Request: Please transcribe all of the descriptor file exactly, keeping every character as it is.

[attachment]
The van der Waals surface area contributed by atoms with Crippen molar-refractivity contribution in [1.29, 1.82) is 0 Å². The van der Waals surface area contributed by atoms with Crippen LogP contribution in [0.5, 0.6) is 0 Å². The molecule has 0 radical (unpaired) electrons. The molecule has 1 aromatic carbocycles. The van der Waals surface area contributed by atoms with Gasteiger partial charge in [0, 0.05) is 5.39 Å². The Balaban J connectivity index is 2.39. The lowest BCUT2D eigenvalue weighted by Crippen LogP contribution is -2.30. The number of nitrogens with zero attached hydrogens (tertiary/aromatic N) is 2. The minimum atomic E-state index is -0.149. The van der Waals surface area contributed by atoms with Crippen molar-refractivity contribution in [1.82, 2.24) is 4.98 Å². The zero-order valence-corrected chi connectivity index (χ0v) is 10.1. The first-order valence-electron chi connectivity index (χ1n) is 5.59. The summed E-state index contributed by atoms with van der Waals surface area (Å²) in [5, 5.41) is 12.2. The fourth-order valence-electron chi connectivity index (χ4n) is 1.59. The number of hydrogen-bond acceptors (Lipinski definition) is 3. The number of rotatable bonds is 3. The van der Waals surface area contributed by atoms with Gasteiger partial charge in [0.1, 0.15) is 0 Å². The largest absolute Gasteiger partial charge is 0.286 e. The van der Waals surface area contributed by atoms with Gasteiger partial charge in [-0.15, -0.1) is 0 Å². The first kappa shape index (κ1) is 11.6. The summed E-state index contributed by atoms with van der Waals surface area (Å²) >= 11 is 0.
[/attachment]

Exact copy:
The van der Waals surface area contributed by atoms with Crippen molar-refractivity contribution in [1.29, 1.82) is 0 Å². The van der Waals surface area contributed by atoms with Crippen LogP contribution in [0.5, 0.6) is 0 Å². The molecule has 0 radical (unpaired) electrons. The molecule has 1 aromatic carbocycles. The van der Waals surface area contributed by atoms with Gasteiger partial charge in [0, 0.05) is 5.39 Å². The Balaban J connectivity index is 2.39. The lowest BCUT2D eigenvalue weighted by Crippen LogP contribution is -2.30. The number of nitrogens with zero attached hydrogens (tertiary/aromatic N) is 2. The minimum atomic E-state index is -0.149. The van der Waals surface area contributed by atoms with Crippen molar-refractivity contribution in [1.82, 2.24) is 4.98 Å². The zero-order valence-corrected chi connectivity index (χ0v) is 10.1. The first-order valence-electron chi connectivity index (χ1n) is 5.59. The summed E-state index contributed by atoms with van der Waals surface area (Å²) in [5, 5.41) is 12.2. The fourth-order valence-electron chi connectivity index (χ4n) is 1.59. The number of hydrogen-bond acceptors (Lipinski definition) is 3. The number of rotatable bonds is 3. The van der Waals surface area contributed by atoms with Gasteiger partial charge in [0.1, 0.15) is 0 Å². The largest absolute Gasteiger partial charge is 0.286 e. The van der Waals surface area contributed by atoms with Gasteiger partial charge in [-0.15, -0.1) is 0 Å². The first kappa shape index (κ1) is 11.6. The summed E-state index contributed by atoms with van der Waals surface area (Å²) >= 11 is 0.